One of the statements made by Scott was one pertaining to the historical (under) development of South Africa in comparison to other African states. While at face value it appears that Scott is ignorant of the structural development in this country; the reality is that the rampant corruption, looting of state resources and abuse of public funds is undermining economic growth. Other areas compromised include education and health care and sanitation, which South Africa should, ideally, have under control.

In the eyes of Guy Scott and others who share his perspective, South Africa is a lot like the self-absorbed and ignorant spoilt brat of the continent who has most things at her disposal. In most instances her people refer to the greater Africa as the ‘other’ and suffer from severe xenophobia. This is despite the fact that her children have one of the lowest ratings of literacy and numeracy skills at basic education level- ultimately resulting in an inadequately skilled workforce.

Having listened to many ‘comic’ yet equally alarming conversations by some ladies on regular commutes to work, passing the snaking queues at the Home Affairs branch in Marabastad; it is clear how ignorant ordinary South Africans are to the harsh realities faced by fellow Africans. This is often revealed in statements that suggest that the demise of Mandela will signal the mass exodus of all immigrants. The snaking queues on the other hand, reveal the stark reality that, for many refugees and asylum seekers, South Africa is a beacon of hope.

Without seeking to justify our obvious short-comings as South Africans, the large influx of our fellow Africans is a burden on the economy of the country, and the scramble for scarce resources a direct consequence of that.How does Mr Scott suggest resolving this?

Truth hurts. Naturally, when confronted with absolute and unadulterated truth the first response is denial. However, the revelation of truth offers one the opportunity to reflect positively on what the implications are and how to best go about managing change (if any). So, the truth really acts as a necessary control measure to ensure that we don’t get caught up in our own illusion.

Of course South Africa has its own demons, but so does the rest of Africa.The latter, whose citizens make up the numbers of refugees and asylum seekers in the country, need to do some introspection of their own. The Guy Scotts of this world also need to be part of the solution and not merely criticize at will.Now is as good a time as any, especially within the context of the 50th anniversary of the OAU.

This one is dedicated to conquering the curl…

How can I begin to describe the joy and pride I felt when I finally got a chance to comb my daughter’s hair without dreading her crying and wincing? How about the feeling of finally ending the torment of constantly devising a strategy in my mind about how to pounce on her? Well…Priceless! I couldn’t be happier really, and I’ve no doubt that she would agree with me on any given day. Sure, now we fight over the comb, mhmm…yep: Now she always wants a chance to stare into the mirror and do her thang. Go on baby, mommy doesn’t mind.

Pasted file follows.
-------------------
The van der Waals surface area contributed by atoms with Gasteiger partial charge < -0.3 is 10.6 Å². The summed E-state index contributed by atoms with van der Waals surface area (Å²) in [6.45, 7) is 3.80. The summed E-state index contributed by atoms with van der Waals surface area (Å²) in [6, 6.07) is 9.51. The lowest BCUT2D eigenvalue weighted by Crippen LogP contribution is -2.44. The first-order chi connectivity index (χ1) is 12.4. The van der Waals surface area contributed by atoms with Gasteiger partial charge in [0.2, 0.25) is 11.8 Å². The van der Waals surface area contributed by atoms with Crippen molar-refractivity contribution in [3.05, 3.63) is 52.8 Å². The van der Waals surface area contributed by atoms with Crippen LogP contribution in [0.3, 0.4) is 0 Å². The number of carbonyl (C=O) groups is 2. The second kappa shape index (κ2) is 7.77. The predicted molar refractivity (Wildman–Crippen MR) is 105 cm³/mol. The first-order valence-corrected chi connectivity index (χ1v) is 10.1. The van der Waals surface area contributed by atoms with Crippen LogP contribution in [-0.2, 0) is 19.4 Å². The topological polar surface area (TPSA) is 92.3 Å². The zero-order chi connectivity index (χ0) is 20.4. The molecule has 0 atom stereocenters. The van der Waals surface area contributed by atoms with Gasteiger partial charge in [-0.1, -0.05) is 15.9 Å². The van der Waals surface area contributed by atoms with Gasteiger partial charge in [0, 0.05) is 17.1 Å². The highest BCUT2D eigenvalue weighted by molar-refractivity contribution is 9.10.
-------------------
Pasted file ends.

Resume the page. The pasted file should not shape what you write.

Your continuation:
Where’s this coming from? Well, a bunch of us ladies held a dialogue on Facebook a while ago; a friend from varsity who is a mother of two posed a question as to why people relax their children’s hair. No, rephrase, she asked why women are crazy enough to do such a horrid thing to their kids. So, I’m pretty certain she had a disgusted look on her face while typing away that question and perhaps punching the keypad just a tad harder for effect. I felt quite relieved that she did not pose the question to me in person because I think I would have had to run for cover. Seriously.

I knew I had put myself in the line of fire when I admitted to having relaxed my three year old’s hair at some point. In fact, I was almost branded a bad mother. My defence was that combing her hair had become a nightmare for both of us; while I tried to brainwash her into thinking the comb wasn’t actually her enemy-although it may hurt some- she would be eyeing the closest exit. I mean, go on…go on and tell that to someone who is less than a metre tall and has curly hair (read: coarse/bantu hair).

Nevertheless my defence fell on deaf ears. Frankly, I thought this woman o iketsa betere simply because she’s coloured and neither her daughters nor she have had serious hair woes. No, the closest she has come to curly is with the gerry curl. I reckon she is very fortunate but at this rate I doubt she will ever fully understand the politics of African hair. I heard a radio jock quip on his breakfast show some time ago about how beautiful Batswana women are. He further joked that however, we have the toughest hair out there. Laughs. Maybe he’s got a point?

For the mere fact that I grew up with hair that was very stubborn, I understood my daughter’s frustrations. Although I don’t remember being quite as squeamish as her and having had quite a good relationship with the comb, I still empathise with her. I don’t comb my hair anymore  since it’s in locks now. That was purely by choice (and lack thereof) because no matter how much I straightened it, I could never get my hair to look as fine as my sister’s. It completely had a mind of its own, so I gave in.

Though I had reservations, I decided to relax her hair though we would struggle with the maintenance thereafter because children aren’t adults; they don’t care much about staying clean. Play is standard. So I cut it off a few times before we finally got it right because I also wanted my girl to have colourful bows on her head and not to be constantly bald, nah. I can’t say I don’t cringe when I see a pre-scholar spotting a weave, wig or other complicated hairstyle at the mall and I concur it is very cruel and selfish for mothers to go to such extremes. I don’t think I’ve gone to the extremes by relaxing my daughter’s hair and allowing her to enjoy simple things like combing her hair. Quite simply I reckon I have emancipated her.

She still has ample time to grow and decide what she wants to do with her crowning glory, but for now I call the shots.